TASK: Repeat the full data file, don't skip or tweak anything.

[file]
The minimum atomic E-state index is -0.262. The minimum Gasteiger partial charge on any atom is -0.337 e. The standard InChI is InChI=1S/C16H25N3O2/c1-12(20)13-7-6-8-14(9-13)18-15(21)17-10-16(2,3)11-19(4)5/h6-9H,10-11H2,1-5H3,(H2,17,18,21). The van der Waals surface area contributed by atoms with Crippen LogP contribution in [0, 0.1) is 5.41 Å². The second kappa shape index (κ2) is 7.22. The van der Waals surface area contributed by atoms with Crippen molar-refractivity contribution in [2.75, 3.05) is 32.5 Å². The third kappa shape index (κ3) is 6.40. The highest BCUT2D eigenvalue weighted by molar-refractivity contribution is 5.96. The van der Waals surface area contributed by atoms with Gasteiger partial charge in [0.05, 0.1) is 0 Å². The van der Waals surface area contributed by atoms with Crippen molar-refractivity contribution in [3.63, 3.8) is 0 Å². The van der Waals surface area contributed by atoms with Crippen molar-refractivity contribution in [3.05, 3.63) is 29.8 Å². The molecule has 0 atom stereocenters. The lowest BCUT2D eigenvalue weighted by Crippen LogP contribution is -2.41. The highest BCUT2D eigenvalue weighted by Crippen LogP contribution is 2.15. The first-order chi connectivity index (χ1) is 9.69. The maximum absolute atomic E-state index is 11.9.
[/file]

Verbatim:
The minimum atomic E-state index is -0.262. The minimum Gasteiger partial charge on any atom is -0.337 e. The standard InChI is InChI=1S/C16H25N3O2/c1-12(20)13-7-6-8-14(9-13)18-15(21)17-10-16(2,3)11-19(4)5/h6-9H,10-11H2,1-5H3,(H2,17,18,21). The van der Waals surface area contributed by atoms with Crippen LogP contribution in [0, 0.1) is 5.41 Å². The second kappa shape index (κ2) is 7.22. The van der Waals surface area contributed by atoms with Crippen molar-refractivity contribution in [2.75, 3.05) is 32.5 Å². The third kappa shape index (κ3) is 6.40. The highest BCUT2D eigenvalue weighted by molar-refractivity contribution is 5.96. The van der Waals surface area contributed by atoms with Gasteiger partial charge in [0.05, 0.1) is 0 Å². The van der Waals surface area contributed by atoms with Crippen molar-refractivity contribution in [3.63, 3.8) is 0 Å². The van der Waals surface area contributed by atoms with Crippen molar-refractivity contribution in [3.05, 3.63) is 29.8 Å². The molecule has 0 atom stereocenters. The lowest BCUT2D eigenvalue weighted by Crippen LogP contribution is -2.41. The highest BCUT2D eigenvalue weighted by Crippen LogP contribution is 2.15. The first-order chi connectivity index (χ1) is 9.69. The maximum absolute atomic E-state index is 11.9.